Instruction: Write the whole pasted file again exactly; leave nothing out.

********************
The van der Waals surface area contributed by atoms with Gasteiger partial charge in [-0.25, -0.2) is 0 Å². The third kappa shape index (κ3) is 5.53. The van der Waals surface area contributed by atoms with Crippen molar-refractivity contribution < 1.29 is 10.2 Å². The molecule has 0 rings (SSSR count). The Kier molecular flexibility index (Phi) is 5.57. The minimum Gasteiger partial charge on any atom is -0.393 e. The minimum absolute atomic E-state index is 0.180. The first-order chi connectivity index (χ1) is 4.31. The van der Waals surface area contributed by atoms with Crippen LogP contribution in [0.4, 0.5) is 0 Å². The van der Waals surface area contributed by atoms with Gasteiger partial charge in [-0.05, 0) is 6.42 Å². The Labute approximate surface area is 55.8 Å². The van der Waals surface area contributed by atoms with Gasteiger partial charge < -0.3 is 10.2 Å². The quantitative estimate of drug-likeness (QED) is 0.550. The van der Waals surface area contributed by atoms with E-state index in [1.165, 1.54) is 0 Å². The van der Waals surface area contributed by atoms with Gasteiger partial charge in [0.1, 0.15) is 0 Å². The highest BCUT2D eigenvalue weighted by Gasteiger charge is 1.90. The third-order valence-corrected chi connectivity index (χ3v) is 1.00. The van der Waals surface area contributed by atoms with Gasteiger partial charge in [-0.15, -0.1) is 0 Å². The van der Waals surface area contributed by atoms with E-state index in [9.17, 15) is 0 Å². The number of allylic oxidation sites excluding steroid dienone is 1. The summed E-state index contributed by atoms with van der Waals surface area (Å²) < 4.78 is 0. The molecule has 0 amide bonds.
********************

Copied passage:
The van der Waals surface area contributed by atoms with Gasteiger partial charge in [-0.25, -0.2) is 0 Å². The third kappa shape index (κ3) is 5.53. The van der Waals surface area contributed by atoms with Crippen molar-refractivity contribution < 1.29 is 10.2 Å². The molecule has 0 rings (SSSR count). The Kier molecular flexibility index (Phi) is 5.57. The minimum Gasteiger partial charge on any atom is -0.393 e. The minimum absolute atomic E-state index is 0.180. The first-order chi connectivity index (χ1) is 4.31. The van der Waals surface area contributed by atoms with Crippen LogP contribution in [0.4, 0.5) is 0 Å². The van der Waals surface area contributed by atoms with Gasteiger partial charge in [-0.05, 0) is 6.42 Å². The Labute approximate surface area is 55.8 Å². The van der Waals surface area contributed by atoms with Gasteiger partial charge < -0.3 is 10.2 Å². The quantitative estimate of drug-likeness (QED) is 0.550. The van der Waals surface area contributed by atoms with E-state index in [1.165, 1.54) is 0 Å². The van der Waals surface area contributed by atoms with Gasteiger partial charge in [0.1, 0.15) is 0 Å². The highest BCUT2D eigenvalue weighted by Gasteiger charge is 1.90. The third-order valence-corrected chi connectivity index (χ3v) is 1.00. The van der Waals surface area contributed by atoms with Gasteiger partial charge in [-0.15, -0.1) is 0 Å². The van der Waals surface area contributed by atoms with E-state index in [9.17, 15) is 0 Å². The number of allylic oxidation sites excluding steroid dienone is 1. The summed E-state index contributed by atoms with van der Waals surface area (Å²) < 4.78 is 0. The molecule has 0 amide bonds.